Enterprise Zones

6. What recent discussions she has had with ministerial colleagues and Ministers in the Welsh Government on the cross-border economic implications of the development of enterprise zones. (81785)

I have regular discussions with ministerial colleagues and with the First Minister on various issues, including enterprise zones in Wales. It is vital that businesses investing in Wales are given the same or even better competitive advantages as businesses in places just across the border such as Bristol and Merseyside.

Given that enterprise zones not only create jobs but have a wider geographical impact on the supply chain with regard to the economy, does the Minister share my surprise at the procrastination of the Welsh Government in locating enterprise zones in Wales?

This is becoming a common theme. Although the enterprise zones have been declared by the Welsh Government, we have only a recent letter from the Minister for Business, Enterprise, Technology and Science of 22 November to Assembly Members, which says that the Department is currently working hard with colleagues in transport, planning and elsewhere to ensure that its enterprise zone policy can be delivered. We can only hope that it gets a wiggle on and gets those details out to businesses as fast as possible.

Blaenau Gwent, with high unemployment but great potential, includes an enterprise zone. I thank the Secretary of State for meeting developers who propose to build a £200 million race track there. She offered to speak to Ministers from the Treasury and from the Department for Business, Innovation and Skills about that infrastructure plan and capital allowances. Following those representations, will she meet me to feed back on progress?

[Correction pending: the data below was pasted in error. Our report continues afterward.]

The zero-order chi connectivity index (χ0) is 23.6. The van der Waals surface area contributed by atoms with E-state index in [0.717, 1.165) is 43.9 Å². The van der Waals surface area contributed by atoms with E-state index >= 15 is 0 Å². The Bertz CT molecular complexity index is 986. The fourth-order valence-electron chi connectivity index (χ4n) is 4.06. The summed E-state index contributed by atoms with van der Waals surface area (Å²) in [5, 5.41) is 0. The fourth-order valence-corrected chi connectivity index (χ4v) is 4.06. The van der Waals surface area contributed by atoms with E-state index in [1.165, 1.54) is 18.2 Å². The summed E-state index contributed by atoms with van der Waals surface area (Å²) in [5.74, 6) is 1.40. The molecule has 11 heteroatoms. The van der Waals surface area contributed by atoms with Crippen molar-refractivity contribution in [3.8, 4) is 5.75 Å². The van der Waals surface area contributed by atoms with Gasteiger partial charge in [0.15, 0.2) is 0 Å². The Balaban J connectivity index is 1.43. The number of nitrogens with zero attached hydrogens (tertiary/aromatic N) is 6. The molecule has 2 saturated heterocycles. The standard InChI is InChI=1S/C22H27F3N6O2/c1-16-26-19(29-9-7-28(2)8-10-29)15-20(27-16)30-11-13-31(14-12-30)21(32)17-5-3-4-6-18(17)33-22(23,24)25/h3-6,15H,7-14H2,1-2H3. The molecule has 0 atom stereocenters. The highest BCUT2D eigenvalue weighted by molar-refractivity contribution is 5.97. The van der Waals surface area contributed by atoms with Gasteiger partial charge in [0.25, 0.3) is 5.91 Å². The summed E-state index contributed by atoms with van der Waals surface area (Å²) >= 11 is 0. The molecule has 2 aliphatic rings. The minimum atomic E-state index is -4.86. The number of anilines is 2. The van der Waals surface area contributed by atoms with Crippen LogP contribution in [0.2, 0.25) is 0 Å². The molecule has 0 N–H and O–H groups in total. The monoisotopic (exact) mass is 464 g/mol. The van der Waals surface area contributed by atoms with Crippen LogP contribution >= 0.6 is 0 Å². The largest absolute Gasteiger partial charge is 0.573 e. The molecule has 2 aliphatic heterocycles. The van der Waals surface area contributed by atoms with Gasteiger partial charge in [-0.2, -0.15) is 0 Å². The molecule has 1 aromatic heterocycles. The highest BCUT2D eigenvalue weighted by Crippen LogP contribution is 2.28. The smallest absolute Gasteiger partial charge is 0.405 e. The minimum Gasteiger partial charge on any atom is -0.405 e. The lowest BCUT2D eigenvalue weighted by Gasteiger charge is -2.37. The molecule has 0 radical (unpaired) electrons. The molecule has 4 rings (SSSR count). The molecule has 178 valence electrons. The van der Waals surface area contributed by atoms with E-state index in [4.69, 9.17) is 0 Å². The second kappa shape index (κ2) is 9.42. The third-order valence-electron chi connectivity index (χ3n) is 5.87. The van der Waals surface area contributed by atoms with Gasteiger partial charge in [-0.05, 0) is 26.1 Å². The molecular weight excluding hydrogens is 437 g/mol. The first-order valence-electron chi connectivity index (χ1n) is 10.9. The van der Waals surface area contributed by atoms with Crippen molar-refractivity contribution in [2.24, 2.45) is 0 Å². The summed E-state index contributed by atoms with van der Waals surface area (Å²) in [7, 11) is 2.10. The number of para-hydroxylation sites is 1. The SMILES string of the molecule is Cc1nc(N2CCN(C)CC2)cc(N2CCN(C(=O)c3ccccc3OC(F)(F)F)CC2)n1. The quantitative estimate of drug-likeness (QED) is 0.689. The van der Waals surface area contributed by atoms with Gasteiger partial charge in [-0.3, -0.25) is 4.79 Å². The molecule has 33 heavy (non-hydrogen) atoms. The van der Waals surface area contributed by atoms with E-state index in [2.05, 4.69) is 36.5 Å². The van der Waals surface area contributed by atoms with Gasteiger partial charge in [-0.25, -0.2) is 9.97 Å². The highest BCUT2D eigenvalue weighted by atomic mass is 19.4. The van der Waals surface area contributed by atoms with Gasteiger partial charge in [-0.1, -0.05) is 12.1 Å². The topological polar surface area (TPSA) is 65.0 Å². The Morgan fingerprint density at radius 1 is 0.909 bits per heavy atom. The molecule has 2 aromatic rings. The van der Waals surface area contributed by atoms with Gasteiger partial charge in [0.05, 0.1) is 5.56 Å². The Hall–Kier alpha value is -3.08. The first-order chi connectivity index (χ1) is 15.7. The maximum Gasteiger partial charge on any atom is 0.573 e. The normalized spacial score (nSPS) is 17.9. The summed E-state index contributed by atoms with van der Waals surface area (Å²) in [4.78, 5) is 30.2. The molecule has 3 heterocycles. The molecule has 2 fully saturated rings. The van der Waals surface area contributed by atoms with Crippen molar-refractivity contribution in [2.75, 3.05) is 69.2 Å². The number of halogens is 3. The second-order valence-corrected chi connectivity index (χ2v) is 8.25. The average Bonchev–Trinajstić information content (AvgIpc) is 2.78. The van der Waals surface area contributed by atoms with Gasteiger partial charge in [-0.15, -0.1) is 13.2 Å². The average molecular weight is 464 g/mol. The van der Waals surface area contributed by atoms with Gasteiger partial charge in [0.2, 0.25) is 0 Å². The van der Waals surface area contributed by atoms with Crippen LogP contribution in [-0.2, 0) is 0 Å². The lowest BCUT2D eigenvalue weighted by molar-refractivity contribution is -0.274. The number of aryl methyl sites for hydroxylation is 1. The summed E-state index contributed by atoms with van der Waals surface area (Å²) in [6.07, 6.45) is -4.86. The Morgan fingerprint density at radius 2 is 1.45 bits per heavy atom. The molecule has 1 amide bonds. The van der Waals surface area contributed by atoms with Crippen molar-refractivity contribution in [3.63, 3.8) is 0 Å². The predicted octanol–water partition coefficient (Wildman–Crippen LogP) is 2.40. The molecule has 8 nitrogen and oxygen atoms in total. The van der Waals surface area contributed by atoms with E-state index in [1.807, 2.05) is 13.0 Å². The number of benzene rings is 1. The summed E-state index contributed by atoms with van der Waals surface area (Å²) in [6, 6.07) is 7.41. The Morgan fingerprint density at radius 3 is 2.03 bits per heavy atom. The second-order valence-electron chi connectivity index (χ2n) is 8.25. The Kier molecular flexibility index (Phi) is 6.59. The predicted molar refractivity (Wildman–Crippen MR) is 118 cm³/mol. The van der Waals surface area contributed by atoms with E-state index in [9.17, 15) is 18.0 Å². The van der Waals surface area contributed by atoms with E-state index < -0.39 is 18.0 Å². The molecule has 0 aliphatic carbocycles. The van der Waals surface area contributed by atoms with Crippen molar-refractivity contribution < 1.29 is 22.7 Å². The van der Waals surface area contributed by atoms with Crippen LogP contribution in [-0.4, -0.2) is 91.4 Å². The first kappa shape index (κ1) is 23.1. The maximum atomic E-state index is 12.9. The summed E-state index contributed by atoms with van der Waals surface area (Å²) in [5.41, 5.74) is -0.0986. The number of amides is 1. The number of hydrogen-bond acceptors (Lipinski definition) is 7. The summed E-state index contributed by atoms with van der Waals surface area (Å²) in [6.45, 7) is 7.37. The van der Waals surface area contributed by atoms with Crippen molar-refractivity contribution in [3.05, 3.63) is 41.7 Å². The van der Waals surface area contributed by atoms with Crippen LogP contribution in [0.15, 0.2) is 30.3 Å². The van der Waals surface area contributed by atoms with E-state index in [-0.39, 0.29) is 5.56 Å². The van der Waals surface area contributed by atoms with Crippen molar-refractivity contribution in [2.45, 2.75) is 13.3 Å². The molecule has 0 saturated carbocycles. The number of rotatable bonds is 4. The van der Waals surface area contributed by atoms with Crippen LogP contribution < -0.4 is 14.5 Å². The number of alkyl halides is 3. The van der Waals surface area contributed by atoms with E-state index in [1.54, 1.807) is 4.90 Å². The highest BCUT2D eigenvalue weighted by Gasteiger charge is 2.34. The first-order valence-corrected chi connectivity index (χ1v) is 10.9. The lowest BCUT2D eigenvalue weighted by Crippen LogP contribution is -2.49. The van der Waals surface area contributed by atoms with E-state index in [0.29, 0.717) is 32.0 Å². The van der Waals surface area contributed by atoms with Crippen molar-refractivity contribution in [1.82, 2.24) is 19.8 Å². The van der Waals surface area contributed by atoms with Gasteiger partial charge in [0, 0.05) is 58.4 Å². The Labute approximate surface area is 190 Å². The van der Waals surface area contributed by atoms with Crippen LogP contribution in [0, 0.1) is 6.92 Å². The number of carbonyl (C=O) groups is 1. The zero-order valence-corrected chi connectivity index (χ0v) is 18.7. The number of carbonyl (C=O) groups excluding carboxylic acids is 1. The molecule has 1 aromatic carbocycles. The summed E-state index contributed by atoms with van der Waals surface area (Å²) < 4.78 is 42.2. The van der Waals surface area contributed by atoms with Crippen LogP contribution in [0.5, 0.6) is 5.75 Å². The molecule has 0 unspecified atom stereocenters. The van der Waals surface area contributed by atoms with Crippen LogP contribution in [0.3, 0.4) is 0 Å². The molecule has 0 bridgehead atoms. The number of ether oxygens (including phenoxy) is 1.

I am always happy to meet the hon. Gentleman, and I was pleased to meet him and the business people who are thinking of investing in Blaenau Gwent. There is a lot of work to be done on the project, which is exceedingly ambitious, but as the area has been designated by the Welsh Government as an enterprise zone for the automotive industry, I hope that good progress will be made. If any help can be given, I am always happy to see what I can do, and I will certainly be pleased to feed back to the hon. Gentleman.

Order. I apologise for interrupting the hon. Gentleman, but there is a considerable hubbub in the Chamber, which is very unfair for Members asking questions and the Ministers answering them. Let us have a bit of order and some self-respect.

Does my right hon. Friend share my regret that it is almost impossible to answer the question about cross-border implications, because there are no details other than the location and sectors for the Welsh enterprise zones?

It is increasingly difficult when relying on another Government to implement a policy, but I remain optimistic because I want the message to go out that Wales is open for business. Enterprise zones will give an advantage to businesses going into these areas and create jobs, and there are good forecasts for the number of private sector jobs to be created by 2015, so I walk in hope. I encourage the Welsh Government to do everything that they can, and I stand ready to help them.